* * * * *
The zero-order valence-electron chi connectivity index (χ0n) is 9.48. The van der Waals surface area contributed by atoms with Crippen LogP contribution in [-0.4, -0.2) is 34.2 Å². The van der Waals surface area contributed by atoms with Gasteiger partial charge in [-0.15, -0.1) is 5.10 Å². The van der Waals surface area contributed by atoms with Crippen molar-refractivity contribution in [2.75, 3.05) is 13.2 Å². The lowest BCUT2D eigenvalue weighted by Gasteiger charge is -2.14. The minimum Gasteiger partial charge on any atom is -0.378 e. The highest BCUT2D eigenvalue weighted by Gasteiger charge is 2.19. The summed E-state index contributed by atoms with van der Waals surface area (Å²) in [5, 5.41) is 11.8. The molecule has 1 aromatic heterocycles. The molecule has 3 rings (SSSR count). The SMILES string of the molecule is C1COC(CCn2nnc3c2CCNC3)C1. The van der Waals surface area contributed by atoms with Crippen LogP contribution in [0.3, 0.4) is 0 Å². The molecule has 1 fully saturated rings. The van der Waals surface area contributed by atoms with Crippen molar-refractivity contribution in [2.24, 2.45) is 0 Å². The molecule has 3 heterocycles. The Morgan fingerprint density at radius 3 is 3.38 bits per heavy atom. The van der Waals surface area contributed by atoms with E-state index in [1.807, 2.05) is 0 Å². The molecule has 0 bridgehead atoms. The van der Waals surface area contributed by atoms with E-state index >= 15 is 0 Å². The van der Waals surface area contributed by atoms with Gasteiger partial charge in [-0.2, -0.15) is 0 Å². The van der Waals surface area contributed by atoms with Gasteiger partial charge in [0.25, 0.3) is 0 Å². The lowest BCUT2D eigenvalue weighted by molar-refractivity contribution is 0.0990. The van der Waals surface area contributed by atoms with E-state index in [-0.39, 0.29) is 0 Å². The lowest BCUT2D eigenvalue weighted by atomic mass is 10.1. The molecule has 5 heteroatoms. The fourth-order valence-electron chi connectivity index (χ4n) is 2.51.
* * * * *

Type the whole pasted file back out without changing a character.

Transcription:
The zero-order valence-electron chi connectivity index (χ0n) is 9.48. The van der Waals surface area contributed by atoms with Crippen LogP contribution in [-0.4, -0.2) is 34.2 Å². The van der Waals surface area contributed by atoms with Gasteiger partial charge in [-0.15, -0.1) is 5.10 Å². The van der Waals surface area contributed by atoms with Crippen molar-refractivity contribution in [2.75, 3.05) is 13.2 Å². The lowest BCUT2D eigenvalue weighted by Gasteiger charge is -2.14. The minimum Gasteiger partial charge on any atom is -0.378 e. The highest BCUT2D eigenvalue weighted by Gasteiger charge is 2.19. The summed E-state index contributed by atoms with van der Waals surface area (Å²) in [5, 5.41) is 11.8. The molecule has 1 aromatic heterocycles. The molecule has 3 rings (SSSR count). The SMILES string of the molecule is C1COC(CCn2nnc3c2CCNC3)C1. The van der Waals surface area contributed by atoms with Crippen LogP contribution in [0.3, 0.4) is 0 Å². The molecule has 1 fully saturated rings. The van der Waals surface area contributed by atoms with Crippen molar-refractivity contribution in [2.24, 2.45) is 0 Å². The molecule has 3 heterocycles. The Morgan fingerprint density at radius 3 is 3.38 bits per heavy atom. The van der Waals surface area contributed by atoms with E-state index in [1.807, 2.05) is 0 Å². The molecule has 0 bridgehead atoms. The van der Waals surface area contributed by atoms with E-state index >= 15 is 0 Å². The van der Waals surface area contributed by atoms with Gasteiger partial charge in [-0.2, -0.15) is 0 Å². The van der Waals surface area contributed by atoms with Gasteiger partial charge in [0.25, 0.3) is 0 Å². The lowest BCUT2D eigenvalue weighted by molar-refractivity contribution is 0.0990. The van der Waals surface area contributed by atoms with E-state index in [-0.39, 0.29) is 0 Å². The lowest BCUT2D eigenvalue weighted by atomic mass is 10.1. The molecule has 5 heteroatoms. The fourth-order valence-electron chi connectivity index (χ4n) is 2.51.